Hurried talks with IMF may not yield results before elections
Aug. 27, 1997
NAIROBI, Kenya (AP) _ President Daniel arap Moi's hurried invitation to the International Monetary Fund to reopen talks on a crucial loan agreement may not yield results before general elections, an IMF official said Wednesday.
Reimer Carstens, the IMF country representative in Kenya, said the institution wants hard evidence, not just verbal guarantees, that Kenya has tackled high-level corruption and economic mismanagement before it can release part of the $220 million loan, suspended July 31.
But Moi's ruling Kenya African National Union party may have difficulties meeting the IMF demands in an election year. The government has been slow to make good on its promise to privatize the state corporations that were a ready source of cash for the party in the 1992 elections.
The IMF's lending cut created a 8.3 billion shilling ($120 million) shortfall in the Kenyan budget.
The move battered investor confidence and sent the shilling plunging against the dollar. It also forced Finance Minister Musalia Mudavadi to rewrite the budget and raise taxes on consumer goods to come up with other sources of revenue to bankroll the government and keep the inflation rate at 10 percent.
``It is particularly difficult during an election period to implement such important measures'' as demanded by the IMF, Carstens said. ``Definitely, there have to be some results. Some legislation has to be passed, and that cannot happen overnight.''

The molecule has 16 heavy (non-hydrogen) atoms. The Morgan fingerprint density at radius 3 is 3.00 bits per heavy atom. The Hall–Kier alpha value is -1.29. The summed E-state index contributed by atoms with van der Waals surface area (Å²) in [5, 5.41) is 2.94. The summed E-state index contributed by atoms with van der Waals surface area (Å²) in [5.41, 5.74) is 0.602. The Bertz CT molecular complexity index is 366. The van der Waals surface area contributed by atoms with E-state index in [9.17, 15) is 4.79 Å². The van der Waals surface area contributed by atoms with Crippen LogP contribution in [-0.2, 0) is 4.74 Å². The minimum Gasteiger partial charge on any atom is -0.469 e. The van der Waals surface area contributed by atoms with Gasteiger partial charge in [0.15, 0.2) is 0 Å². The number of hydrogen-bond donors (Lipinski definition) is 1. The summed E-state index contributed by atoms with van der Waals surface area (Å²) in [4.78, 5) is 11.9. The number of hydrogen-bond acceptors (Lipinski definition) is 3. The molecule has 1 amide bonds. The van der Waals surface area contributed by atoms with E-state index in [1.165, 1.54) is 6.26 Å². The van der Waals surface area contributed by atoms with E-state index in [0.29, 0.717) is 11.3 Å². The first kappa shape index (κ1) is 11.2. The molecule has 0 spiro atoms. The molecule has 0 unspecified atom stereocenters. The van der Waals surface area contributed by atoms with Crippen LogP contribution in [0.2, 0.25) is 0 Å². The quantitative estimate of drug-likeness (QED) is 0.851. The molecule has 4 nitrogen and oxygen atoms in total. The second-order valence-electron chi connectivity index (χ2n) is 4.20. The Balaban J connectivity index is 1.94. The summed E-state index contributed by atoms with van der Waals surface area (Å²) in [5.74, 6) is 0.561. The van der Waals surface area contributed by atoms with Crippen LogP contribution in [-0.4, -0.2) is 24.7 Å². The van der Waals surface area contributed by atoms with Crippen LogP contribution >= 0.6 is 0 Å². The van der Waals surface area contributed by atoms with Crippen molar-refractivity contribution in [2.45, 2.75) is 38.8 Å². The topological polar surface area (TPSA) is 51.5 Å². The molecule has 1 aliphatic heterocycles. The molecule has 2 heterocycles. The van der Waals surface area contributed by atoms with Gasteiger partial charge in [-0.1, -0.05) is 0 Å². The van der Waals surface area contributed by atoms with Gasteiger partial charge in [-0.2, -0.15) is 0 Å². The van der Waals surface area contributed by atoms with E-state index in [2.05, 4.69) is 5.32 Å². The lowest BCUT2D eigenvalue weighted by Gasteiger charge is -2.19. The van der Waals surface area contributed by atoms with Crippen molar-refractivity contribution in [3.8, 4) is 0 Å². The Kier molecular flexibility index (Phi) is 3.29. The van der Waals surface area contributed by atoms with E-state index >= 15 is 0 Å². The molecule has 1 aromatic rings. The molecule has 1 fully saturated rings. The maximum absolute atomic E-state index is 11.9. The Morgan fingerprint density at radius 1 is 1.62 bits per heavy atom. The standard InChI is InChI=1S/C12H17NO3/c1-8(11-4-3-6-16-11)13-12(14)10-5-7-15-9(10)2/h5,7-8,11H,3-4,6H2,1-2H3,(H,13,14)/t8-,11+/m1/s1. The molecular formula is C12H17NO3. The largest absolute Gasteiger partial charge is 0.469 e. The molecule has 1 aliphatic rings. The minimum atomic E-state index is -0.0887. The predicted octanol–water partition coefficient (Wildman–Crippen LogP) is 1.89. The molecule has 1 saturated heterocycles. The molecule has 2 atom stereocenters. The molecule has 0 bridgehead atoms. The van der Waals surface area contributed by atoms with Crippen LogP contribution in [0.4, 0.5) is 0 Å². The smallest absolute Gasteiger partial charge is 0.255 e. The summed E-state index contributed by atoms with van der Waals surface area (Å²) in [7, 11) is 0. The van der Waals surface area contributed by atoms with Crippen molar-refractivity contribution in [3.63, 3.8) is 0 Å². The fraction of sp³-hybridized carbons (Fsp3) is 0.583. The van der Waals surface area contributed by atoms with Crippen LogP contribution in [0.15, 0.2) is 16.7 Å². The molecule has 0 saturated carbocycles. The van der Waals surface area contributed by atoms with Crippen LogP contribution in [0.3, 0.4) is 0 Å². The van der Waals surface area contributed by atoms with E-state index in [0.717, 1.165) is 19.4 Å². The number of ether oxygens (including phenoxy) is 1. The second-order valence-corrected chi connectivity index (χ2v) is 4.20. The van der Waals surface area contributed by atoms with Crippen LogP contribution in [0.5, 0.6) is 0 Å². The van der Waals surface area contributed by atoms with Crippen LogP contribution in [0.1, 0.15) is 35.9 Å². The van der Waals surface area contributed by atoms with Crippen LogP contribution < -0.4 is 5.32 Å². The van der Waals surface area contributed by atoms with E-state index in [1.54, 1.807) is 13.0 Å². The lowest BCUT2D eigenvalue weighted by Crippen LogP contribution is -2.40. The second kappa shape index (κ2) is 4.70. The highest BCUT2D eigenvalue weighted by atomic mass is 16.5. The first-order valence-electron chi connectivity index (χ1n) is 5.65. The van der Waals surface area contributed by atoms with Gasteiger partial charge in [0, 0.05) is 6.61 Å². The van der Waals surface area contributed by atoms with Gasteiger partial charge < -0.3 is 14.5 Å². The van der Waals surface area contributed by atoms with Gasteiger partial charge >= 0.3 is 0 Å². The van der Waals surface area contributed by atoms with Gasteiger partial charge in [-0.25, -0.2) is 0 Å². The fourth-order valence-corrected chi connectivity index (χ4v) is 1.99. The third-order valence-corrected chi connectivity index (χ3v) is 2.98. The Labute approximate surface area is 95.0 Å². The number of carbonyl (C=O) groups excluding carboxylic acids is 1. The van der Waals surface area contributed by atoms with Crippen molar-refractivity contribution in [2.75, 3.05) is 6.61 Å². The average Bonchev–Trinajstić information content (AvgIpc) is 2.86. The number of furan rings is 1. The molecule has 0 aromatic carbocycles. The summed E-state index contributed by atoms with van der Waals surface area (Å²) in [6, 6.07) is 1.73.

The IMF cut the three-year, low-interest loan after it established that the government was unwilling to act on corruption, bad governance and economic reforms.
Moi initially brushed off the loan suspension, calling it political and saying Kenya would just tighten its belt and do without it.
But after an outbreak of violence on the Indian Ocean coast left more than 40 people dead, thousands displaced and tourist bookings canceled, Moi called IMF Managing Director Michel Camdessus last week and said he was willing to talk.
Carstens said talks have focused on reopening formal negotiations on the second $36 million tranche of the Enhanced Structural Adjustment Facility, approved in April 1996.
Liberalization of the economy is closely linked to simmering political tensions in Kenya. Moi is under strong pressure from international donors to enact legal and constitutional reforms before the elections. No date has been set, but they must be held by the end of the year.
In 1991, donors withdrew support to force Moi to agree to a multiparty system.